James Thomson poems

James Thomson(11 September 1700 - 27 August 1748 / Ednam in Roxburghshire, Scotland)
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Evening In Autumn

- by James Thomson 141

The western sun withdrawn the shorten'd day,
And humid evening, gliding o'er the sky
In her chill progress, to the ground condensed
The vapours throws. Where creeping waters ooze,
Where marshes stagnate, and where rivers wind,
Cluster the rolling fogs, and swim along
The dusky-mantled lawn. Meanwhile the moon,
Full-orb'd, and breaking through the scatter'd clouds,
Shews her broad visage in the crimson east.
Turn'd to the sun direct, her spotted disk,
Where mountains rise, umbrageous dales descend,
And caverns deep, as optic tube descries,
A smaller earth, gives us his blaze again,
Void of its flame, and sheds a softer day.
Now through the passing cloud she seems to stoop,
Now up the pure cerulean rides sublime.
Wide the pale deluge floats, and streaming mild
O'er the skied mountain to the shadowy vale,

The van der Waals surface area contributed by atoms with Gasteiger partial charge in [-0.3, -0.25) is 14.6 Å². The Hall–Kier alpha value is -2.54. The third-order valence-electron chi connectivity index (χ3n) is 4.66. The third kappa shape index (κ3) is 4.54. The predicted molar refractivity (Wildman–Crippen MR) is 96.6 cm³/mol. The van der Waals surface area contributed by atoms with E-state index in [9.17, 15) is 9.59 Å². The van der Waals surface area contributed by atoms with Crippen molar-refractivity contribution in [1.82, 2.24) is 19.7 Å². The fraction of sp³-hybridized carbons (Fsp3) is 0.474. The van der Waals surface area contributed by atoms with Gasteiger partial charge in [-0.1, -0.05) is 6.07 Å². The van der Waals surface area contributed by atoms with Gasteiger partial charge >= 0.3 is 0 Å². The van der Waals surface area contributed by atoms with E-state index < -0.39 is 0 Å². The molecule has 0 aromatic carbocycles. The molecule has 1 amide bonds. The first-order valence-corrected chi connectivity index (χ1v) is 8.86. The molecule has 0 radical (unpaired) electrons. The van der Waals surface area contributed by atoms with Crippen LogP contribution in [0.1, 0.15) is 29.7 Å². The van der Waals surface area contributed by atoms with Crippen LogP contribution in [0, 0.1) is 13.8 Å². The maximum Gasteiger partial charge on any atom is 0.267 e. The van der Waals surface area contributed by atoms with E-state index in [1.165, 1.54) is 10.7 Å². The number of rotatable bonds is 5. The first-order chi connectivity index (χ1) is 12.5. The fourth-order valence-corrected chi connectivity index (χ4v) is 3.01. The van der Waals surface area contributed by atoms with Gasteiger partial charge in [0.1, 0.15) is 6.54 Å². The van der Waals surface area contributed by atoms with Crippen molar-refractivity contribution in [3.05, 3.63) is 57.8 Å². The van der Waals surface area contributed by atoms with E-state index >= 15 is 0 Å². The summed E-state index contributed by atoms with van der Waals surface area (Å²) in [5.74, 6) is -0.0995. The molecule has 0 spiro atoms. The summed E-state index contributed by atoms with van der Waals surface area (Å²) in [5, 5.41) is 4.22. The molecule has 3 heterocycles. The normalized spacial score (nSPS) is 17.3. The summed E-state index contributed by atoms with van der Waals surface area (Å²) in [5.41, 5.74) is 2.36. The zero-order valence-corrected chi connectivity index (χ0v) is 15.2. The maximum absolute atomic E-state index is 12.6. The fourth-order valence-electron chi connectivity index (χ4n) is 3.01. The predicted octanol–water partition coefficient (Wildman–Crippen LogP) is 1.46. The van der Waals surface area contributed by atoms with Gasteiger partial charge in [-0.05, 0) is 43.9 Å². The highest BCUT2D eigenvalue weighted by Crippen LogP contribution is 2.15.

While rocks and floods reflect the quivering gleam,
The whole air whitens with a boundless tide
Of silver radiance, trembling round the world.

An Elegy Upon James Therburn, In Chatto

- by James Thomson 104

Now, Chatto, you're a dreary place,
Pale sorrow broods on ilka face;
Therburn has run his race.
And now, and now, ah me, alas!
The carl lies dead.

Having his paternoster said,
He took a dram and went to bed;
He fell asleep, and death was glad
That he had catched him;
For Therburn was e'en ill bested,
That none did watch him.

For had the carl but been aware,
That meagre death, who none does spare,
T'attempt sic things should ever dare,
As stop his pipe;
He might have come to flee or scare;
The greedy gripe.

How he'd had but a gill or twae,
Death would nae got the victory sae,
Nor put poor Therburn o'er the brae,
Into the grave;

. . . . . . . . . . . . . . . . . . . . . . . . . [1]

The fumbling fellow, some folks say,
Should be jobbed on baith night and day;
She had without'en better play,
Remained still,
Barren for ever and for aye,
Do what he will.

Therefore they say he got some help
In getting of the little whelp;
But passing that, it makes me yelp,
But what remead?
Death lent him sic a cursed skelp,
That now he's dead.

Therburn, for evermore farewell,
And be thy grave both dry and deep;
And rest thy carcase soft and well,
Free from . . . . . . . . . .
. . . . . . . . . . . . . . no night . . . . . .
Disturb . . . . . . . . . . . .

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